YouTube Becomes Latest Tech Giant to Curb QAnon

YouTube took action against the conspiracy group QAnon, banning videos that call for violence, following the lead of social-media companies that have cracked down on such content.

YouTube said Thursday in an unsigned blog post that it would immediately “prohibit content that targets an individual or group with conspiracy theories that have been used to justify real-world violence.” The company previously had broad and general limits on potentially harmful speech.

The platform, a unit of Google, explicitly called out movements such as QAnon—a conspiracy that alleges a secretive group of child traffickers controls the world and is undermining President Trump—and Pizzagate, a debunked theory that involved Hillary Clinton and an alleged child-abuse ring housed in a Washington, D.C., pizza parlor.

The development puts Google and parent

Alphabet Inc.

GOOG -0.57%

further into an area the conglomerate has sought to avoid: the outright removal of content. Last year, for instance, YouTube yanked advertising revenue from, but didn’t ban, videos that used antigay and racist language to describe a progressive video producer.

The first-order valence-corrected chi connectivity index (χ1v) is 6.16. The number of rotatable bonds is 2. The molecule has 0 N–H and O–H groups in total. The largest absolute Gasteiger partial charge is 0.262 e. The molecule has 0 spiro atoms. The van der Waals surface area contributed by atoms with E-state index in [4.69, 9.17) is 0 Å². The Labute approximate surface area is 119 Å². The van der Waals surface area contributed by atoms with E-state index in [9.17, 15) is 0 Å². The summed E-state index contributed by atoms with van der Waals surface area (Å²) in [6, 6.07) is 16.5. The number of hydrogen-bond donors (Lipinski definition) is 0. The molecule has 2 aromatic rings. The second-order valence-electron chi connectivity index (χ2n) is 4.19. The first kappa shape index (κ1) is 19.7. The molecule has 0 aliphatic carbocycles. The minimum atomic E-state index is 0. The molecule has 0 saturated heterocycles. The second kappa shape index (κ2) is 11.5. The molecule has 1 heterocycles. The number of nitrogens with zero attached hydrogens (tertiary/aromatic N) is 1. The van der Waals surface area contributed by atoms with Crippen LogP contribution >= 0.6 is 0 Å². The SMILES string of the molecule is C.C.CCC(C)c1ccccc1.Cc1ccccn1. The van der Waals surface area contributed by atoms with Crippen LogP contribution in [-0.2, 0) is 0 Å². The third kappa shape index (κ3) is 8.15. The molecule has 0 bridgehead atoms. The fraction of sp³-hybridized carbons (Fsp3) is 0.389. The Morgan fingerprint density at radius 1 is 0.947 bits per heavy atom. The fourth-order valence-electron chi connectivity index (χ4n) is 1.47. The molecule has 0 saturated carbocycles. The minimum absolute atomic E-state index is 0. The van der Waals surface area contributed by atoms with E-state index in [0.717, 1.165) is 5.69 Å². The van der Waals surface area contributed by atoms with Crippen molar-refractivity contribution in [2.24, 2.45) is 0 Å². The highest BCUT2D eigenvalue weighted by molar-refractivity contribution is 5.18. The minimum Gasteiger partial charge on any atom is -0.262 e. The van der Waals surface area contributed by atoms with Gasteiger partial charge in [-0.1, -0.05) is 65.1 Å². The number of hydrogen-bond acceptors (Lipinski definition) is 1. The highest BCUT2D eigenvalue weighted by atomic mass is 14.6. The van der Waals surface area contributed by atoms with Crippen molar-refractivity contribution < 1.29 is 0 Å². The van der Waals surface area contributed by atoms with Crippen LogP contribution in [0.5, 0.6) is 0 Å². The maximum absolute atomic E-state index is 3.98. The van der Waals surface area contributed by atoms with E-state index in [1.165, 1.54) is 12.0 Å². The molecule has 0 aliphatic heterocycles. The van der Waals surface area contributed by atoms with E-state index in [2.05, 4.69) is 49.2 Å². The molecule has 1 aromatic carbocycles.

Other Silicon Valley giants have led the way against QAnon.

Facebook Inc.

in August said it would remove QAnon pages and groups that include discussions of potential violence. The social network tightened the policy this month, banning any pages dedicated to QAnon across its platform, including Instagram.

Twitter Inc.

and LinkedIn, owned by

Microsoft Corp.

, have also taken steps against QAnon.

YouTube, by far the world’s largest video platform, said it had already removed tens of thousands of videos and cut off hundreds of QAnon channels. Some related content will remain, namely news coverage on the issue or discussions that don’t explicitly target individuals or what YouTube calls “protected groups.”

YouTube, in the blog, said it may take further action “due to the evolving nature and shifting tactics of groups promoting these conspiracy theories.”

As text messages, digital ads and social media continue to embed themselves deeper into our pandemic days and lives, an unprecedented amount of political mis- and disinformation threatens to disrupt the 2020 election. Illustration: Preston Jessee for The Wall Street Journal

Write to Rob Copeland at

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